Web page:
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NerdWallet Book Club: Chris Trimble and Vijay Govindarajan, ‘How Stella Saved the Farm’ and ‘Beyond the Idea: How to Execute Innovation in Any Organization’

Oct. 28, 2013
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NerdWallet recently spoke with Tuck School of Business Professor Chris Trimble about two of his recent books on innovation. He and Tuck School of Business Professor Vijiay Govindarajan wrote How Stella Saved the Farm and Beyond the Idea, to build on their previous books about innovation. Stella offers an accessible parable reminiscent of Animal Farm. Beyond the Idea offers a quick and accessible distillation of Trimble and Govindarajan’s research and ideas.

Why did you write How Stella Saved the Farm and Beyond the Idea? How do the two books work together?

After writing three formal and rigorously researched books about about innovation, we realized that there were simply not enough people reading them. Innovation is a team sport. Therefore, to effect change, you have to reach entire teams, not individuals. Stella and Beyond the Idea are short. They can be read in one sitting—normally in under an hour and a half. Most importantly, teams can read them together and talk about them.

Stella is more of a conversation starter. It conveys most of the basic ideas from our books. Beyond the Idea is more of an operating manual. After teams read Stella, they can refer to Beyond the Idea to get a better sense of how they should organize and approach innovation.

How have your books been received? Do you have workshops?

Just yesterday, I gave a Stella workshop. People had a lot of fun with it. You only have to ask one question: Who really saved the farm? And—if you read the book—it’s obvious that there is a good argument for each character.

The discussions help really flesh out what it takes to succeed with innovation. They show that no team is effective unless everyone understands every other team member’s role.

What’s the hardest part of innovation?

Most companies imagine innovation is about ideas. The execution piece, however, is often the most difficult. People often gloss over the blood sweat and tears required to implement good ideas. The crux of the challenge is that you must do two things at once: both build something new and sustain excellence in what already exists. That’s tough because these two are inevitably in conflict.

It is also difficult to properly time innovation efforts. The best time to start innovating is when growth starts to slow, but the company is still healthy and there is free capital. Companies often wait until it is too late to start innovating.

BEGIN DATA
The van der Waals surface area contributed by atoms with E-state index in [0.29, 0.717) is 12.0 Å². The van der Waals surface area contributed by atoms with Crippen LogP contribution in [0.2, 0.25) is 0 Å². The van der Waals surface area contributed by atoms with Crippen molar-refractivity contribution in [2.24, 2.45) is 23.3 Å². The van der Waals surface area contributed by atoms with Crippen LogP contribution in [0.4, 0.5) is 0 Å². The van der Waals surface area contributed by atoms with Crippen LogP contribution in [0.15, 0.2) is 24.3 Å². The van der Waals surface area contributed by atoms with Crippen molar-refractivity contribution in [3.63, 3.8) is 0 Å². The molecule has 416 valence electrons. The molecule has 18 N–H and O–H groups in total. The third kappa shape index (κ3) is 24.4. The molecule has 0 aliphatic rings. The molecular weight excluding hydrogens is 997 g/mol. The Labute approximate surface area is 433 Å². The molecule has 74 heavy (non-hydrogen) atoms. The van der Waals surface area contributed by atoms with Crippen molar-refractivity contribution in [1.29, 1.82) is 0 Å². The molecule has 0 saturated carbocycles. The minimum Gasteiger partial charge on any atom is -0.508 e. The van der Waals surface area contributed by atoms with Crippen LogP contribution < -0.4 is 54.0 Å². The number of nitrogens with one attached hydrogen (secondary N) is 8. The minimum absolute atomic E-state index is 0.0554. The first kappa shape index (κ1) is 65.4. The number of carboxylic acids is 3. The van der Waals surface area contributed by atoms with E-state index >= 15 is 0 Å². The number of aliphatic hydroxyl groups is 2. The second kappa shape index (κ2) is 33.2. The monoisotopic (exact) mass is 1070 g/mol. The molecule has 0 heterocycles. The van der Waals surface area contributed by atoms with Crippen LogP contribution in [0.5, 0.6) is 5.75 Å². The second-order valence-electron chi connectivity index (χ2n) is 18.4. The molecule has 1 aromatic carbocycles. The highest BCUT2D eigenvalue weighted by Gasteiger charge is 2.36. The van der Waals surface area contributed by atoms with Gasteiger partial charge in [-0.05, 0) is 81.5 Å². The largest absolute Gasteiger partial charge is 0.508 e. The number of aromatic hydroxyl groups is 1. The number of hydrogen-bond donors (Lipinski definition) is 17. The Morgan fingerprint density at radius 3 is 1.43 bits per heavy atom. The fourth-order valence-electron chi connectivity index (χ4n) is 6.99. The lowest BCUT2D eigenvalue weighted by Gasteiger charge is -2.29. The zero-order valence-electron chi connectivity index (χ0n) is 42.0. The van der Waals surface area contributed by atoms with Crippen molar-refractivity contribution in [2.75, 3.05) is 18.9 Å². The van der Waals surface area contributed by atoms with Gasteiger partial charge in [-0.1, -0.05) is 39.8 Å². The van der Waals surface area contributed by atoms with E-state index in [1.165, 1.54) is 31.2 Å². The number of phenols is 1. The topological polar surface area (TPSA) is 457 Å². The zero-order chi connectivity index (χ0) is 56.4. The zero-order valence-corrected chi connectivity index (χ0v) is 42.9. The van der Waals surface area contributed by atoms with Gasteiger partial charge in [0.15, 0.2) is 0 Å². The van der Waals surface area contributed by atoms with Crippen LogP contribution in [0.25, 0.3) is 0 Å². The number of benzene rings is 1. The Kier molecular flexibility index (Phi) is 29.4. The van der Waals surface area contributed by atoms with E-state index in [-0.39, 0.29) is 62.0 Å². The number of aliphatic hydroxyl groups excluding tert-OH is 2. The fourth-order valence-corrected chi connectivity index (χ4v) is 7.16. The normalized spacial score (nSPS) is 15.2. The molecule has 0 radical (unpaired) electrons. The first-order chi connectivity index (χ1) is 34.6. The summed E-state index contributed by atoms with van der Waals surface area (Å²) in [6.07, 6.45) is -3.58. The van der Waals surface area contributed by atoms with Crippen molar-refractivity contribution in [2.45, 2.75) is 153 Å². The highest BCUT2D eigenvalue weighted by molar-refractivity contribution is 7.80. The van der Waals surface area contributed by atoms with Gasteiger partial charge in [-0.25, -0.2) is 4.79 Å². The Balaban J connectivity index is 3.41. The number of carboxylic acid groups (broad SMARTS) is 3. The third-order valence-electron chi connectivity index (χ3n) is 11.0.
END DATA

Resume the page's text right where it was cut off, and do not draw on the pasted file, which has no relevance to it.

What are the different types of innovation?

Long before our books, there were different innovation typologies. Most described the way to generate ideas for innovation. What we tried to do was focus on execution. We wanted to find figure out the physics of getting work done.


We believe there are three types of innovation. First, there is innovation for small projects. Second, we believe there is repeatable innovation. These are projects that are repeatable. Finally, there is custom innovation–basically all other projects.

How does innovation differ between public and private companies?

For private companies it’s really quite simple. Innovation depends on the owner and his risk appetite.

For public companies, it’s a bit harder. It boils down to Wall Street’s expectations. Some companies are locked into tight expectations for quarter-to-quarter earnings.

Innovation is, by nature, a worse-before-better endeavor. Some companies are able to communicate that to investors and shareholders, and are able, therefore, to create more flexibility for taking risks.

For example, Corning [a glass and ceramics company] does a great job of communicating an innovation story to investors. They have been around for 150 years. Investors know that in order to survive, Corning must constantly innovate.

How do investors know if a company is doing a good job of innovating?

One of the interesting things is that R&D spending is not representative of innovation. I wish more companies would share information on their processes. Otherwise, it is a rather opaque process. It is difficult to see how companies are executing their ideas unless you speak with people within the company and can gauge how they’re organizing their innovation efforts.

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